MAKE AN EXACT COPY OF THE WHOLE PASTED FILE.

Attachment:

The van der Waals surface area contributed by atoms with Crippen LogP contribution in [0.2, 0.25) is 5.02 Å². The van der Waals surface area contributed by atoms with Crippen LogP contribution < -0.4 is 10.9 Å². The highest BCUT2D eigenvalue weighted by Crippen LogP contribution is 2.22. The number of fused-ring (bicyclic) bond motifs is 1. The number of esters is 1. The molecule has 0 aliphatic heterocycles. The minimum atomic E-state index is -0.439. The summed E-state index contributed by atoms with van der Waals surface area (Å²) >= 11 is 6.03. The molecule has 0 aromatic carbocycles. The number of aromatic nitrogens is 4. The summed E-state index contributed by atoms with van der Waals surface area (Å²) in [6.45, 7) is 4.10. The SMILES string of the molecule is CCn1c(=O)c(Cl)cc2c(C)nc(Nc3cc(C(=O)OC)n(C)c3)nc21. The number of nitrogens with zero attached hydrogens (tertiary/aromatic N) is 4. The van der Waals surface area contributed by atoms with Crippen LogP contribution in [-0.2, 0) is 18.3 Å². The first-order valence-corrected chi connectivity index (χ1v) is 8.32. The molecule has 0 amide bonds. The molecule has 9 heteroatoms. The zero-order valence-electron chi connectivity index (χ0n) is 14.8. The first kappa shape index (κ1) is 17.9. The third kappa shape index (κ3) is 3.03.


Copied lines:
The van der Waals surface area contributed by atoms with Crippen LogP contribution in [0.2, 0.25) is 5.02 Å². The van der Waals surface area contributed by atoms with Crippen LogP contribution < -0.4 is 10.9 Å². The highest BCUT2D eigenvalue weighted by Crippen LogP contribution is 2.22. The number of fused-ring (bicyclic) bond motifs is 1. The number of esters is 1. The molecule has 0 aliphatic heterocycles. The minimum atomic E-state index is -0.439. The summed E-state index contributed by atoms with van der Waals surface area (Å²) >= 11 is 6.03. The molecule has 0 aromatic carbocycles. The number of aromatic nitrogens is 4. The summed E-state index contributed by atoms with van der Waals surface area (Å²) in [6.45, 7) is 4.10. The SMILES string of the molecule is CCn1c(=O)c(Cl)cc2c(C)nc(Nc3cc(C(=O)OC)n(C)c3)nc21. The number of nitrogens with zero attached hydrogens (tertiary/aromatic N) is 4. The van der Waals surface area contributed by atoms with Crippen LogP contribution in [-0.2, 0) is 18.3 Å². The first-order valence-corrected chi connectivity index (χ1v) is 8.32. The molecule has 0 amide bonds. The molecule has 9 heteroatoms. The zero-order valence-electron chi connectivity index (χ0n) is 14.8. The first kappa shape index (κ1) is 17.9. The third kappa shape index (κ3) is 3.03.